A Cooperative Hummingbird

A bright sunny morning, temperature only 76 at 10:30, windows finally opened. It was a good day.

So, I headed out with my camera.  Three recent rains prompted flowers to bloom.

I first saw the ruby-throated hummingbird visit flowering tobacco (Nicotiana sp.). It flew before I got it’s picture.

 It visited red salvias next.

Then it spent a lot of time on the butteflybush. 

After all that vigorous activity, it landed on the wire to the barn.

I didn’t see its tongue until I got this picture in the computer.

And then it was gone.

I did a little online research since I’d never even thought about a hummingbird’s tongue. They don’t sip nectar like drinking through a straw. The tip of their tongue is divided into two parts, and each is fringed with extensions knows as lamellae.

The two tips are held flat together. As the tongue goes into the nectar the two forks separate, and the lamellae unfurl. When the hummingbird begins to withdraw its tongue, the lamellae roll inwards to trap nectar and deliver it into the mouth.

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I’ve waited a long time to photograph a hummingbird, just so I could tell this story.

Years ago I was working in the garden one evening. A kestrel (a small falcon) began squawking like it was being mortally wounded. It squawked and squawked … a hummingbird was chasing it! It continued squawking as it flew around, with the hummingbird in quick persuit. The hummingbird chased the kestrel off and perched in the very top of the dead pear tree, looking so triumphant!

I still chuckle over that one.

Yellow Jackets

Yellow jacket nest entrance -- Where?

Can you find the opening to a yellow jackets’ underground nest? It’s not the small hole in the middle of the picture near the stick. I obviously wouldn’t have found it either if I hadn’t been stooped there taking flower pictures. I kept on taking pictures and then had to hunt to find the tunnel opening to photograph it. I didn’t find it until the yellow jacket came back out of the nest.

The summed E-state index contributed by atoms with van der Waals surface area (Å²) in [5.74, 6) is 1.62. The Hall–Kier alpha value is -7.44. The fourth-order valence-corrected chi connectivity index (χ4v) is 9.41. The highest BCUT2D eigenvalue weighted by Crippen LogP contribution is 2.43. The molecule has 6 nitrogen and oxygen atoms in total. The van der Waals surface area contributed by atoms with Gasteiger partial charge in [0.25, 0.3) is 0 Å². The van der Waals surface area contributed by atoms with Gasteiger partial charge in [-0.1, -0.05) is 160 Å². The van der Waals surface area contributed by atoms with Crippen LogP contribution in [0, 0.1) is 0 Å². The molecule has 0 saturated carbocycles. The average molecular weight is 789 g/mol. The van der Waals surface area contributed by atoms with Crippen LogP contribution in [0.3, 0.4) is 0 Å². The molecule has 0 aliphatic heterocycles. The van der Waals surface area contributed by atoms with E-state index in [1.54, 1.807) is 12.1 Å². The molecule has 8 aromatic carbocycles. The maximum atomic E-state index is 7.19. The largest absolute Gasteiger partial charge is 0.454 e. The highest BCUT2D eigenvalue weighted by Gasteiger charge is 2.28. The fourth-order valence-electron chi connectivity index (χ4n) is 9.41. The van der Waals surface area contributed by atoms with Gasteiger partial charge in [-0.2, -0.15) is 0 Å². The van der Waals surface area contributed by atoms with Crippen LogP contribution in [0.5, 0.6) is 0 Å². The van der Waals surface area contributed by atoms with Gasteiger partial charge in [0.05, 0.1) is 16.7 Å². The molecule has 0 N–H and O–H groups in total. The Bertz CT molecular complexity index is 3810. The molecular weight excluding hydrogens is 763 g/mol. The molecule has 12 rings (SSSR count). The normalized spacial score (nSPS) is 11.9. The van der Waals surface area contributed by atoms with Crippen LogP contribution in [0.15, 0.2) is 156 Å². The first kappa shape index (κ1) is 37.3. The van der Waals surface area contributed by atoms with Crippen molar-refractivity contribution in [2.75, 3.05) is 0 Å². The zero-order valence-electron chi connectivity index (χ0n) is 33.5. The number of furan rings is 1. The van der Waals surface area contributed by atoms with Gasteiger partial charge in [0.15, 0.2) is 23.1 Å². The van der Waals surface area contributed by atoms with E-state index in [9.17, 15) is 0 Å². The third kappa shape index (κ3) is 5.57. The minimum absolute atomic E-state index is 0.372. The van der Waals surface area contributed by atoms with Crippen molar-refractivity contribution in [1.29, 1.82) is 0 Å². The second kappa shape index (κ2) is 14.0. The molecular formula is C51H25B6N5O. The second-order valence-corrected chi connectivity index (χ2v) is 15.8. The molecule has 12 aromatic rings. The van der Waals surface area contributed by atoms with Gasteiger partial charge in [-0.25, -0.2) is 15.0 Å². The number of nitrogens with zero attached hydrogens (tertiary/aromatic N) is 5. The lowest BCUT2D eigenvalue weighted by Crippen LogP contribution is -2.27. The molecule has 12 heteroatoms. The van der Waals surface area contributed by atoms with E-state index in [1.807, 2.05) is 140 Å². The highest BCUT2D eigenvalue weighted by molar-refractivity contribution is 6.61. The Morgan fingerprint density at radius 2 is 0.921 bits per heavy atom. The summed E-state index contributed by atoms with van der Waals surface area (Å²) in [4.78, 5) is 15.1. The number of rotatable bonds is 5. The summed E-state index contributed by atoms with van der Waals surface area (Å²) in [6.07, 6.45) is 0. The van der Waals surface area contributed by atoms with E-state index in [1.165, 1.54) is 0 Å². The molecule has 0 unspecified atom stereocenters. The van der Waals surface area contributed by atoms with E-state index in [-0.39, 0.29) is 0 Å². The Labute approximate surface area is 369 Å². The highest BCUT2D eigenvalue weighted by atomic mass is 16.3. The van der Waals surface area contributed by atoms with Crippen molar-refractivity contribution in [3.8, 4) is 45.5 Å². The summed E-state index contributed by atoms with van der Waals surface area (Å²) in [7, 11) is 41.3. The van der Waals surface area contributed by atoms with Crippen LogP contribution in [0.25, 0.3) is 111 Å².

Entrance to nest, with yellow jacket coming out

The arrow in the picture (left) shows the head of the yellow jacket coming out of the nest. Today’s Tuesday, April 17. This blows my mind. On Monday, April 9th, Buffy and I were hiking here at my rural property too. We were walking up the trail in woods toward the barrens, when a yellow jacket flew in, landed and went into the hole to its nest. In all the years I’ve hiked, going back over 30 years to when my kids were young, I only saw 1 yellow jacket nest. The yellow jacket flew from its nest. There I was, and it stung me right below the elbow. That was when I found out I was allergic to them.

This other picture is one I took several winters ago when I found a nest that had been dug out by either a skunk or raccoon. Bears will dig them out too, but we don’t have them here in southern Illinois.

Yellow jacket nest dug out

Yellow jackets are 1/2 to 5/8 inch long. They live in meadows and edges of forested land, where they usually nest in the ground or at ground level in stumps and fallen logs. Adults eat nectar. Larvae are fed insects pre-chewed by adults.

Yellow jackets overwinter as fertilized queens. The queens become active in the spring, when they gather nesting materials and start a small nest. After she makes a few hexagonal cells and a covering around them, she lays an egg in each cell. The eggs hatch in a week, and the queen feeds the larvae small bits of prey for 10-12 days.

The larvae then pupate in their cells for another 12 days. The adults emerge as sterile females and start working for the queen. Late in the summer, the queen lays eggs that develop into males and fertile females. These mate. The fertilized females overwinter, and the cycle begins again.

I do hope my luck goes back to not seeing yellow jackets going in or coming out of their nest.